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Incorporating design thinking in the PYP

Humera Riyaz, Primary Years Programme (PYP) coordinator at Eastern Public School, in India, explains to IB World Magazine how her team refreshed their programme of inquiry with a modern approach, encouraging students to make a positive difference inside and outside of the classroom.

Students using a pulley that they designed themselves
Students using a pulley that they designed themselves

Design thinking brings the IB’s­ mission – to develop inquiring, knowledgeable and caring young people who create new ideas to solve real world issues – to life, as an IB World School in India discovered.

A dynamic, creative and collaborative approach to problem solving and design thinking, when applied to education focuses on pedagogy and offers a fun and engaging learning experience. “It’s a creative process that helps you design meaningful solutions in the classroom, at your school, and in your community,” according to IDEO, a Palo Alto-based international consulting and design firm, which is at the forefront of design thinking.

The approach nurtures creativity, as well as communication skills and teamwork. Students find and sort through information, collaborate with others and create solutions to problems based on authentic experience and feedback.

Schools can also use design thinking to redesign student spaces and school systems for better learning experiences. However, students and the Primary Years Programme (PYP) team at Eastern Public School, in Bhopal, went one step further. They integrated design thinking principles into the six transdisciplinary PYP themes. PYP coordinator Humera Riyaz shares her school’s story below….

A student posting her idea on the 'I Wonder' wall

Our teaching team had the conviction that design principles would strengthen our student-led inquiry and help develop the Approaches to Teaching and Learning (ATL’s). Our five-stage design thinking process included: empathize, define, ideate, prototype and test. Beginning with empathy – i.e defining the problem – we decided to integrate design into the following contexts:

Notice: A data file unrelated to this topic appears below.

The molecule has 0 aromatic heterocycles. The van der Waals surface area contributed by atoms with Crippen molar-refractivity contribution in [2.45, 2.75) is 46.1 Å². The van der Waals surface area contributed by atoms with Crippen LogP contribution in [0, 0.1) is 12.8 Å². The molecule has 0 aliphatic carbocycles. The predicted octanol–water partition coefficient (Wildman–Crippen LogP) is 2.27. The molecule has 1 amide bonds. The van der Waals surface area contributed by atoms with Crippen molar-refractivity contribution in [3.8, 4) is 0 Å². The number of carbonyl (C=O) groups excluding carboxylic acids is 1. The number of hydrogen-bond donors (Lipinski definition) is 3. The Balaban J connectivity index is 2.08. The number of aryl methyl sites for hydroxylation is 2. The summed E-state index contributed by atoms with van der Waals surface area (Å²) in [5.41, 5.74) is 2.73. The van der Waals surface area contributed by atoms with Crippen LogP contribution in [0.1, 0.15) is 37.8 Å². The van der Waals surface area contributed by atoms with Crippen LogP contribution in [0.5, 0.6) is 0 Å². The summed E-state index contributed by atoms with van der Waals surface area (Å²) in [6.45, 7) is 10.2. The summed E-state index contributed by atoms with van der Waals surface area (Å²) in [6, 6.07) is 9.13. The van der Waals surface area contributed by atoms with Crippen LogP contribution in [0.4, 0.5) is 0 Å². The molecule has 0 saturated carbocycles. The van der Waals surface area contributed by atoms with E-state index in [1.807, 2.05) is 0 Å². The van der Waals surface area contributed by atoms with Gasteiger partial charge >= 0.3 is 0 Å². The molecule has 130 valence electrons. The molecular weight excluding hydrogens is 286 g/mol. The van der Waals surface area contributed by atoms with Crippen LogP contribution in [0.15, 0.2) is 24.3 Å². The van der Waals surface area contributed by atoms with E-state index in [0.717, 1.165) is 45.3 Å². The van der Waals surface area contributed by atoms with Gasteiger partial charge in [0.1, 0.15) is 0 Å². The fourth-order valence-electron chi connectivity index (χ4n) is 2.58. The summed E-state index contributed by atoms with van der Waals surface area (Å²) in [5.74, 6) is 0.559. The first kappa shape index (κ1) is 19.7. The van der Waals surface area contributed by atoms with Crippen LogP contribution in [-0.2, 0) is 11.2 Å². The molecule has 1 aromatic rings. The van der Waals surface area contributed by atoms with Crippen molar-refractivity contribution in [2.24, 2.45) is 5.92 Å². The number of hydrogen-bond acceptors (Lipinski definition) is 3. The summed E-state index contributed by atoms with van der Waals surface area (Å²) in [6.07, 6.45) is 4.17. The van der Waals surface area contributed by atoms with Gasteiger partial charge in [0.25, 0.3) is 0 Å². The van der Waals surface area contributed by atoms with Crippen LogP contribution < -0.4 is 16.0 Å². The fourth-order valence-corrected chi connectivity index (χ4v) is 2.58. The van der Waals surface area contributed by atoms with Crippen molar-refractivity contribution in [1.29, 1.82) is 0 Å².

Design principles to strengthen student inquiry

1. Who we are

Students identified stress as a major problem when inquiring into beliefs, values, relationships and social health for their PYP Exhibition. As they explored the central idea: ‘Our right choices and actions impact our lives’, students created game zones in the school hall and encouraged students and teachers to use mackey-mackey – an electronic invention tool and toy – as a stress management solution. This allowed users to refocus their attention and offered respite.

2. Where we are in place and time

While exploring how past civilizations shape present day systems and technologies, students looked at the problems experienced by people in a particular civilization. For example, they discussed the people living in Indus Valley – home to one of the world’s first large civilisations – who lived on the banks of the Indus river, the longest river in Pakistan. The Indus people needed river water to drink, wash and for religious ceremonies.

The students looked at how they would improve the river’s cleanliness system. They designed a vacuum cleaner which could filter rubbish from the river, resulting in cleaner water and better farming opportunities. Students also created a hydraulic elevator for Mesopotamian civilizations, which would help them construct huge buildings easily.

3. How we express ourselves

Students explored the central idea: ‘creativity enables us to express our ideas in a variety of ways’ and read books such as Jack and the Beanstalk, The Dot and The Magnificent Thing. They then came up with creative solutions for the characters, choosing issues they really cared about.

For example, one group of students designed parachutes for Jack (from Jack and the Beanstalk) to help rescue him from the giant. Then, they re-designed the story by changing its ending, using Scratch animation, a programme where users can create their own interactive stories, games, and animations.